No money, no problem … just get gig-y with it!
Ok, horrible 90’s rap puns notwithstanding, we’ve noticed a trend. Well, we kinda noticed it a few years ago. Nammy was looking for her dream job in her dream city, Austin, TX. And as she was browsing through people’s LinkedIn profiles to see whom she could connect with, she noticed something funny. Virtually everyone seemed to have at least 2 jobs at the same time. But how was that possible? Did their employers know? Was that even allowed? And how did they have the time? Did they not make enough money? All questions a typical Indian person who had only known one type of job - the 9 to 5 kind that consumes your life - would have asked.
Once she moved to Austin, she was surrounded by people with multiple side gigs on side gigs. All her Uber and Lyft drivers had regular day jobs and drove in their spare time. Some did so for extra money, others did it to make contacts with VCs to fund their startups. Then there were her coworkers who, like her, wrote copy for a social media startup by day, and had side hustles that fueled their passion by night, whether it was working at bike shops, doing standup comedy, etc. For someone who came from a completely traditional, sheltered environment, this was a total eye-opener.
By the way, we have this episode on our iTunes Podcast if that's what floats your boat.
Eventually, Nammy had to quit her job in Austin and return to Houston. Pavi had just gotten laid off at the same time, so now that they were both unemployed, they wondered where their next paycheck would come from. And because they both vowed never to return to a stuffy office job, but to become entrepreneurs instead, they knew money was going to be an issue, at least for the short term. The idea of partaking in the gig economy was now seeming more and more appealing.
So what is the gig economy? It’s where people take up small side jobs off the internet, which might not bring in a lot on their own, but can collectively add up to a decent income. And it’s not necessarily just things like Uber and Airbnb. Even freelancers use sites like Fiverr or TaskRabbit to put their skills to use. Sometimes these can even develop into full-fledged careers.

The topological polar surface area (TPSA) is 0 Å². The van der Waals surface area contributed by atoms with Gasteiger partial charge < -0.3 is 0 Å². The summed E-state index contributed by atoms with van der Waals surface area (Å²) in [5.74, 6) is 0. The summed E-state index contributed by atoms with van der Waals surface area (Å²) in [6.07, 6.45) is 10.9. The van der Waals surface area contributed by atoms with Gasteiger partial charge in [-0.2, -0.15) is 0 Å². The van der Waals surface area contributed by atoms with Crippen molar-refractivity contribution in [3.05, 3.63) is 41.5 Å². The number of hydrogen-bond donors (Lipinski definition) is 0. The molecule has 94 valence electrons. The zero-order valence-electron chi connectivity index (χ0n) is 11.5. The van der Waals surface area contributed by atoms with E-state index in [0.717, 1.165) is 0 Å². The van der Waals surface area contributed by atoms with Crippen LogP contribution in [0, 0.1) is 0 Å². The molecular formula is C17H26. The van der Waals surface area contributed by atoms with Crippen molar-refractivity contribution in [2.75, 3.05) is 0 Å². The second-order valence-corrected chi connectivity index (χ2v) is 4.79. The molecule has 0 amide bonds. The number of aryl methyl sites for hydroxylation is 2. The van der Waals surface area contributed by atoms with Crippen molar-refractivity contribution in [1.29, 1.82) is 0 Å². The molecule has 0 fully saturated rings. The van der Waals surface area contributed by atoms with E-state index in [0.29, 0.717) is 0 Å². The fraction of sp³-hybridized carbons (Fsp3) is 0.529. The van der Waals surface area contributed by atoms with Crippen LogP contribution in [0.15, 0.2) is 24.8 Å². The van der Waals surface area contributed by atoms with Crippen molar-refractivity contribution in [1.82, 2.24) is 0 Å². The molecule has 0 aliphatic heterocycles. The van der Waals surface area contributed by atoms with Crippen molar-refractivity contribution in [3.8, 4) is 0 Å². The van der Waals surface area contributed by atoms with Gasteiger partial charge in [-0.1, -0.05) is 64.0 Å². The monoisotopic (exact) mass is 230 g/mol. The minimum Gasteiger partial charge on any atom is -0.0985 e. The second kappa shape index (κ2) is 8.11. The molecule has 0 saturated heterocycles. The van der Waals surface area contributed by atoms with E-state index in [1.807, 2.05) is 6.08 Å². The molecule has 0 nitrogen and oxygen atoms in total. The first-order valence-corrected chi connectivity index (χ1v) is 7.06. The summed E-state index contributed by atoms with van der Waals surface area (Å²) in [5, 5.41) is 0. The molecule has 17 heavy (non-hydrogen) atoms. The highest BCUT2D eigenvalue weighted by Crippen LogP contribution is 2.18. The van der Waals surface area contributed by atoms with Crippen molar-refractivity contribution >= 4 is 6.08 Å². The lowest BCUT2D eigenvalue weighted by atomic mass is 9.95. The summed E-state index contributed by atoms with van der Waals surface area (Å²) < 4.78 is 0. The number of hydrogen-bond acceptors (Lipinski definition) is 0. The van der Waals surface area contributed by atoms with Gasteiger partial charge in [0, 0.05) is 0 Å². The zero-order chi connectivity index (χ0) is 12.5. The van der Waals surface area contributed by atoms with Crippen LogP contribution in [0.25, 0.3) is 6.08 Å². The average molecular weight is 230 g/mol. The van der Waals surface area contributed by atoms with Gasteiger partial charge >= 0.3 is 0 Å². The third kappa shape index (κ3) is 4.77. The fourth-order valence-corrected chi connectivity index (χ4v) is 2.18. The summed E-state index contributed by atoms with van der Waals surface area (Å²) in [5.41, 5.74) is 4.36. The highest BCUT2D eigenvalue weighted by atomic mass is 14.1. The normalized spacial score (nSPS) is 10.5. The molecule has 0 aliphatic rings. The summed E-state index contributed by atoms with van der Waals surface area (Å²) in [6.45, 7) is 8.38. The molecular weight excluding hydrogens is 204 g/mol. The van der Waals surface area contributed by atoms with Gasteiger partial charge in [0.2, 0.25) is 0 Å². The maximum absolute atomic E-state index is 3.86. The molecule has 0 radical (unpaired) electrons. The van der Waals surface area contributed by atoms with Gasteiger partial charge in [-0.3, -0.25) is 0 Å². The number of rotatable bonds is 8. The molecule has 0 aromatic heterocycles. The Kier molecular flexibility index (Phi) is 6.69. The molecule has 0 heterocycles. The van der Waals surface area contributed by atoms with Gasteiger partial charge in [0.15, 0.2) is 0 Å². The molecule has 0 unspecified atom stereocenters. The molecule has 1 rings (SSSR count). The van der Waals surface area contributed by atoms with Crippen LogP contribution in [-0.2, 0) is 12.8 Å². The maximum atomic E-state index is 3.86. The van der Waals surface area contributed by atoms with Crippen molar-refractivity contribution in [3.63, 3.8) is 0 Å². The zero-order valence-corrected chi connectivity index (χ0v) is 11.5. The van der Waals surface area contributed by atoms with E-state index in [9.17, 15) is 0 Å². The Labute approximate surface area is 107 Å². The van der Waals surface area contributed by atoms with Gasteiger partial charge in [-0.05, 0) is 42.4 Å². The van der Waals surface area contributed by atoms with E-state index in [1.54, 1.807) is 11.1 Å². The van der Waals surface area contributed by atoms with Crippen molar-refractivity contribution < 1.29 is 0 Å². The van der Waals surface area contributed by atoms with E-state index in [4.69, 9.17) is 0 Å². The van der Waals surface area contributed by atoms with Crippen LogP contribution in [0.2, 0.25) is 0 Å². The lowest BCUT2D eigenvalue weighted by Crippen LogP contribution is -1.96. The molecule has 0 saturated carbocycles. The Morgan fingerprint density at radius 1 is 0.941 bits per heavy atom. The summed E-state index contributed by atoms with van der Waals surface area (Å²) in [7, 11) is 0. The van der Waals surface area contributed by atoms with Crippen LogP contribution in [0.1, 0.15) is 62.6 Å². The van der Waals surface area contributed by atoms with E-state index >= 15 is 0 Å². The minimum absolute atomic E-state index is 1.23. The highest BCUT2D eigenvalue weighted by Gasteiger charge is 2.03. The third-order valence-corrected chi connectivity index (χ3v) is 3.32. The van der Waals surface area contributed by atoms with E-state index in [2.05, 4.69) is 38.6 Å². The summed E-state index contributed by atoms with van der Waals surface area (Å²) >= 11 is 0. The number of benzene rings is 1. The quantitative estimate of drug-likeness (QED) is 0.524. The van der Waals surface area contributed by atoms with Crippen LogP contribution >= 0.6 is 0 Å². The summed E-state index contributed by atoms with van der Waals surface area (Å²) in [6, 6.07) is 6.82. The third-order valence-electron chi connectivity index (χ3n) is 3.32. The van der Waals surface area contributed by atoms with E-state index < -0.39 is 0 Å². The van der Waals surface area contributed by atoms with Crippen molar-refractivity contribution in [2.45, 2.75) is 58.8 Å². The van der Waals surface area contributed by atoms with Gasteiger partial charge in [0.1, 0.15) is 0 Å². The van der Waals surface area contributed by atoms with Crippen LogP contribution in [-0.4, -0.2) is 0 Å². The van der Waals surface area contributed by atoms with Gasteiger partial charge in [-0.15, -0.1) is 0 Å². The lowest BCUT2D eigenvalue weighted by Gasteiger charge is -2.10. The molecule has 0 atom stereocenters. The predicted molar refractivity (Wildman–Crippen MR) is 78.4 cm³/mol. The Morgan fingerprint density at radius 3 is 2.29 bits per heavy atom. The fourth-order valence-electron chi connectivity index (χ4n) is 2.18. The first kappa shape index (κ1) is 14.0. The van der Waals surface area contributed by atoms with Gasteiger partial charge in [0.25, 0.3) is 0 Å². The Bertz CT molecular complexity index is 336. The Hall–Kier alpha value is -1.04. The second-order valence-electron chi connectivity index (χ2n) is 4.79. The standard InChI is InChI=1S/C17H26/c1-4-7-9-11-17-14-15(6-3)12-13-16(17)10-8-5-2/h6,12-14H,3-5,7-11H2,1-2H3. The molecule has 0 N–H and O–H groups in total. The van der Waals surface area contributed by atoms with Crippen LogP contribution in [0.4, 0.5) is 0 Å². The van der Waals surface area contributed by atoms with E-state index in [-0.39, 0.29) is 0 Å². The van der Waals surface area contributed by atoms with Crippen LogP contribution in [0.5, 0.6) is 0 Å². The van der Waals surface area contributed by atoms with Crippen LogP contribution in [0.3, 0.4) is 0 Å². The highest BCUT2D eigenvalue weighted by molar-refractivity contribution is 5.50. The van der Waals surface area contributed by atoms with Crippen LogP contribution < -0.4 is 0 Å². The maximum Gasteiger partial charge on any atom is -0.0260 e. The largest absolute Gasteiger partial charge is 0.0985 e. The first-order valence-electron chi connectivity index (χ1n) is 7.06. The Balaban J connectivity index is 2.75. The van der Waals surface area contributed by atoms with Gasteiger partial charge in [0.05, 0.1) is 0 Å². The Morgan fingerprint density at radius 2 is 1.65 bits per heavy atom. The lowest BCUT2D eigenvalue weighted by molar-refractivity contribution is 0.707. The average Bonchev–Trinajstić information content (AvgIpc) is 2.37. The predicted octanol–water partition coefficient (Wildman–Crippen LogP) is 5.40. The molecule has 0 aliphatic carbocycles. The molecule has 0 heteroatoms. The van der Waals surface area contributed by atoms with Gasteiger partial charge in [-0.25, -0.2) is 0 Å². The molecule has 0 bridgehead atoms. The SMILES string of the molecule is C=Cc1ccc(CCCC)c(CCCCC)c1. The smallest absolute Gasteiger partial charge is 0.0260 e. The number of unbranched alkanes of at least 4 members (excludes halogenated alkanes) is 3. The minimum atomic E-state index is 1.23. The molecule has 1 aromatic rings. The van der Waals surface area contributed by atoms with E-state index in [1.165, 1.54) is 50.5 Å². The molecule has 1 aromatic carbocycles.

The reason the gig economy has become so prevalent in the last few years is, for one, the internet. Secondly, the economy and the nature of jobs just aren’t what they used to be 50 years ago. In previous generations, people stayed at the same job or company for decades. Now, that’s virtually unheard of. There's’ no longer that level of job security, and technology has a lot to do with it, making jobs obsolete at a much faster rate than ever before. We’re not sure if this is cause or effect, but it also seems like people are increasingly rejecting the traditional 9 to 5 model in favor of something more flexible. And while the gig economy certainly has its drawbacks, the huge upside is that if you don’t have a monthly paycheck coming in, or if it’s just not enough to fund that future McMansion, you now have options! Here’s a look at what you can do:
Get in on shared economies: The best thing about shared economies is that it lets you reap the benefits of entrepreneurship without putting in the same amount of work or incurring the financial risks. It allows you to have control over when, where, and how you work, whether you want to drive people around, dog sit, rent out a room in your house, or do small odd jobs off the internet. Pavi herself continues to use Airbnb, DogVacay, and Rover to bring in a small but consistent monthly income that helps her pay the bills and stay afloat.